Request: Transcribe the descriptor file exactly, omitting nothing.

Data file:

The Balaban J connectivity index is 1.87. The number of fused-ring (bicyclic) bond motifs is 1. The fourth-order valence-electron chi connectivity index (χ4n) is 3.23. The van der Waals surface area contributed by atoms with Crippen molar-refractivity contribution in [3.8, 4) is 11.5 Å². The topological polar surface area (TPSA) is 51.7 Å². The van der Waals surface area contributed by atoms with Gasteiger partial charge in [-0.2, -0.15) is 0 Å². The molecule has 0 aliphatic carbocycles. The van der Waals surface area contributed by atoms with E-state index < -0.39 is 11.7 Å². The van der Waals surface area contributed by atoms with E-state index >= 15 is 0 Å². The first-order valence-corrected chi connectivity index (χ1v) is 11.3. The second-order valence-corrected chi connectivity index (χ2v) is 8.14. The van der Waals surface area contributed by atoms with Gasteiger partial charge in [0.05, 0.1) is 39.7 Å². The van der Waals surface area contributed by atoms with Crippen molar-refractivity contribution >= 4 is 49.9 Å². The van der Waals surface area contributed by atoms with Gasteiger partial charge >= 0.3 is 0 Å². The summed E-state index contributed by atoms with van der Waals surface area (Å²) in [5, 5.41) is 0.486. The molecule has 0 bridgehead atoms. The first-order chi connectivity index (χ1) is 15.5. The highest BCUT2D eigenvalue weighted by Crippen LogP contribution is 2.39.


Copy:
The Balaban J connectivity index is 1.87. The number of fused-ring (bicyclic) bond motifs is 1. The fourth-order valence-electron chi connectivity index (χ4n) is 3.23. The van der Waals surface area contributed by atoms with Crippen molar-refractivity contribution in [3.8, 4) is 11.5 Å². The topological polar surface area (TPSA) is 51.7 Å². The van der Waals surface area contributed by atoms with Gasteiger partial charge in [-0.2, -0.15) is 0 Å². The molecule has 0 aliphatic carbocycles. The van der Waals surface area contributed by atoms with E-state index < -0.39 is 11.7 Å². The van der Waals surface area contributed by atoms with E-state index >= 15 is 0 Å². The first-order valence-corrected chi connectivity index (χ1v) is 11.3. The second-order valence-corrected chi connectivity index (χ2v) is 8.14. The van der Waals surface area contributed by atoms with Gasteiger partial charge in [0.05, 0.1) is 39.7 Å². The van der Waals surface area contributed by atoms with Crippen molar-refractivity contribution >= 4 is 49.9 Å². The van der Waals surface area contributed by atoms with Gasteiger partial charge >= 0.3 is 0 Å². The summed E-state index contributed by atoms with van der Waals surface area (Å²) in [5, 5.41) is 0.486. The molecule has 0 bridgehead atoms. The first-order chi connectivity index (χ1) is 15.5. The highest BCUT2D eigenvalue weighted by Crippen LogP contribution is 2.39.